The Mapping of Love and Death by Jacqueline Winspear
Author: Jacqueline Winspear
Genre: Fiction (Historical / 1930s / Mystery / London / Private Investigator / Murder / post-WWI)
Publisher/Publication Date: Harper Perennial (4/22/2011)
Source: TLC Book Tours
Did I finish?: Yes -- and immediately wanted more!
One-sentence summary: In 1932, a former WWI nurse-turned-PI investigates the mysterious death of a WWI soldier.
Reading Challenges: Historical Fiction
Do I like the cover?: I adore it -- I believe Andrew Davidson is the illustrator for the whole series and I adore the vintage-y feel of the art as well as the imagery here. The focus of Maisie's investigation is a cartographer, and the two locales on the cover feature in the novel. Very nice details reflected here.
I'm reminded of...: Nicola Upson
First line: Michael Clifton stood on a hill burnished gold in the summer sun and, hands on his hips, closed his eyes.
Buy, Borrow, or Avoid?: Start reading this series, stat.
Why did I get this book?: I've long been curious about the Maisie Dobbs series, and last year, nomadreader called it her favorite Maisie Dobbs book to date.
Review: I hate coming in to a series midway, but after hearing nothing but raves for the Maisie Dobbs book, and this one in particular, I decided to plunge in and see what happened. I'm both sad and pleased I did so, because I had such a great time with this book, and I am desperate to start the series and get more Maisie.
When describing this to my wife, Masterpiece Theater/BBC-ish-ness is what I latched on to: Maisie is restrained, scarred by her experiences in World War I, in an era in which class and gender structures are being rigidly maintained and shaken up. (I kept recasting her in my mental film, since the only thing I'm fuzzy on is her age.) She's from of a working class family but had a unique opportunity to gain education, and as a result, she's aware of her place both 'upstairs' and 'downstairs'. I'm sure the theme of class straddling isn't new to the Maisie books, but I really liked that Winspear doesn't dismiss this after the first few books as I'm sure it colored and affected every aspect of Maisie's interactions.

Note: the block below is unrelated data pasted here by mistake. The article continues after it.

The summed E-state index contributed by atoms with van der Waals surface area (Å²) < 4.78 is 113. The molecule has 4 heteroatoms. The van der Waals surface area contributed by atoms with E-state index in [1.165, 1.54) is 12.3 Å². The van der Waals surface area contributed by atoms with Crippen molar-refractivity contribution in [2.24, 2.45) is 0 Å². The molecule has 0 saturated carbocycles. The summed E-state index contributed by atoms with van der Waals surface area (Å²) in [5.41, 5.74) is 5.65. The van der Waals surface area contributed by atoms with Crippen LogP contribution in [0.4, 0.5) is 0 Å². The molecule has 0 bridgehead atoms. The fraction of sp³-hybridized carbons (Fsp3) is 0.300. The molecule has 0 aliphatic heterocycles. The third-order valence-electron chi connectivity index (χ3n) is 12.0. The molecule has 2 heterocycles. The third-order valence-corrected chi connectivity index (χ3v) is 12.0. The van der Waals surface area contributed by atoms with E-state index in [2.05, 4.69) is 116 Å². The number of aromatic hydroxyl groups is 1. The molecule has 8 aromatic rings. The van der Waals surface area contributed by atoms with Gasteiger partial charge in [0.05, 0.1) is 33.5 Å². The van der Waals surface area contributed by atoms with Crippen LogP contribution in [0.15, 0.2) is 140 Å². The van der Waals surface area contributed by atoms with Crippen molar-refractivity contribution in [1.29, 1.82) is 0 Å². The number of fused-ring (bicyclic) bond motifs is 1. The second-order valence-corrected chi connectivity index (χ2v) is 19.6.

The feel of the mystery runs more like Agatha Christie -- we're told about the crime, but we don't witness any gruesomeness, which I appreciate! -- but unlike Christie, this isn't a cagey whodunnit. I'm lazy with my mysteries -- I don't like to solve the crime -- so I appreciated that Maisie did the heavy lifting for me.
There's a romantic element to the story that I understand is a bit new and unusual for the series, which again I have mixed feelings about: on one hand, I love savoring it here, and I'm a bit sad I'll have to wait six books for it!; and on the other hand, I really appreciate that Winspear doesn't keep her 'formula' for these novels the same and force Maisie to remain without affection.
I'm being pretty vague on the plot because ultimately that wasn't what hooked me to the story. Like everyone has said, Maisie really is reason for reading, and I found her to be fascinating, intimidating, and appealing. I think one could read this story with no knowledge of the Maisie universe and be fine: Winspear offers tidbits that reference the previous books, and I never felt baffled or confused by a relationship she had.
Now I just have to decide: start with book one, or grab book 8 (A Lesson in Secrets)?
*** *** ***
As part of the March is Maisie Month Blog Tour, I have two giveaways! Both are for US/CA readers and close 3/30.
Enter to win a copy of The Mapping of Love and Death!
Enter to win a copy of the newest Maisie Dobbs novel, Elegy for Eddie!